Fall prevention is complex, and every facility has its own system for designating patients who are fall risks and what precautions should be taken. Follow that policy and use your best judgment to protect your patients.
3. Fatigue-related errors.
Nursing is physically and mentally demanding work, and it can be easy for fatigue to gradually mount, manifesting itself in a variety of errors. In addition to the mistakes already listed, fatigue can also cause equipment injuries.
Though perhaps not a “mistake” in the traditional sense, physical and mental fatigue can lead to injuries to nurses and patients alike. Nurses operate in environments with a variety of tools, machinery, and substances that must be handled with caution. Knowing and following proper body mechanics -- and getting proper rest and nutrition -- will reduce your likelihood of injury. When lifting patients or performing other physically taxing tasks, ask for help if you need it and use a lift device if one is available.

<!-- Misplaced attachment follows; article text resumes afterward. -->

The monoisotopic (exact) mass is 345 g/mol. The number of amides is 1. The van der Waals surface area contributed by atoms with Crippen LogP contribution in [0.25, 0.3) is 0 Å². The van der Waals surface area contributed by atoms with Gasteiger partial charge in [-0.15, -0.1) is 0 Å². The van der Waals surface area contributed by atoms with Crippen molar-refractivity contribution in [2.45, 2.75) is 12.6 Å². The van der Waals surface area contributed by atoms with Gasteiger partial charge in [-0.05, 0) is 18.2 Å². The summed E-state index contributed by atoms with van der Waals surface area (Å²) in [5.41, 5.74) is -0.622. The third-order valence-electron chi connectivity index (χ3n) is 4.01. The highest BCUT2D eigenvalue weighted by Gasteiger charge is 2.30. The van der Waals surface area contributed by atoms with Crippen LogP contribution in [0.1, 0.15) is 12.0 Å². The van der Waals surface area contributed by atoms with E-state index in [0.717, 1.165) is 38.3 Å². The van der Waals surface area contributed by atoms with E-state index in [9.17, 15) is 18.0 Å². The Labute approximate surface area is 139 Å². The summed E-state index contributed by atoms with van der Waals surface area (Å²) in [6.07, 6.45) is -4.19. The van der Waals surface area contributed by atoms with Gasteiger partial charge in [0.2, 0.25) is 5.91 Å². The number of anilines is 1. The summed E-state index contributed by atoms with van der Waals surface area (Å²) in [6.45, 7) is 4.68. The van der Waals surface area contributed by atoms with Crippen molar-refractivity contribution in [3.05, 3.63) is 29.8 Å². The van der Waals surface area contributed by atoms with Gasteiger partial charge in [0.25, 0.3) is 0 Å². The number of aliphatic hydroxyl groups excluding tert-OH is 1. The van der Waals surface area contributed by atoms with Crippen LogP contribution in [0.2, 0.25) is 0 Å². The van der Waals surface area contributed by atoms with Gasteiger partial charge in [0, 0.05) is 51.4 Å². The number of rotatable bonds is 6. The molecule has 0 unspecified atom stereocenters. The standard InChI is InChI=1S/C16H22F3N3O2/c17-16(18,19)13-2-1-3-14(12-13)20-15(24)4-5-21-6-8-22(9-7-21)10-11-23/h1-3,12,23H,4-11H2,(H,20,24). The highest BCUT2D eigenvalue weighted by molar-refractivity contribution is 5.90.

And of course, always use personal protective equipment when you're around potentially dangerous substances or infectious diseases. Protect yourself from being pricked by a stray needle by using safety lock devices whenever possible.
One of the most important things you can do is keep your mind and body in top condition. Exercise, eat right, get adequate rest, and manage your stress in positive ways. Doing so will help keep your body healthy and reduce your likelihood of mistakes.
Investing in yourself and your career can also help protect your patients. For instance, many errors can be addressed at the facility level by the management team. By earning a degree in nursing, you can join the management team and implement patient safety measures—such as instituting a barcode medication administration system—on a systemwide level.
This isn't an exhaustive list of mistakes made by nurses. But they're the most common—and by being cognizant of them, you can help to prevent them.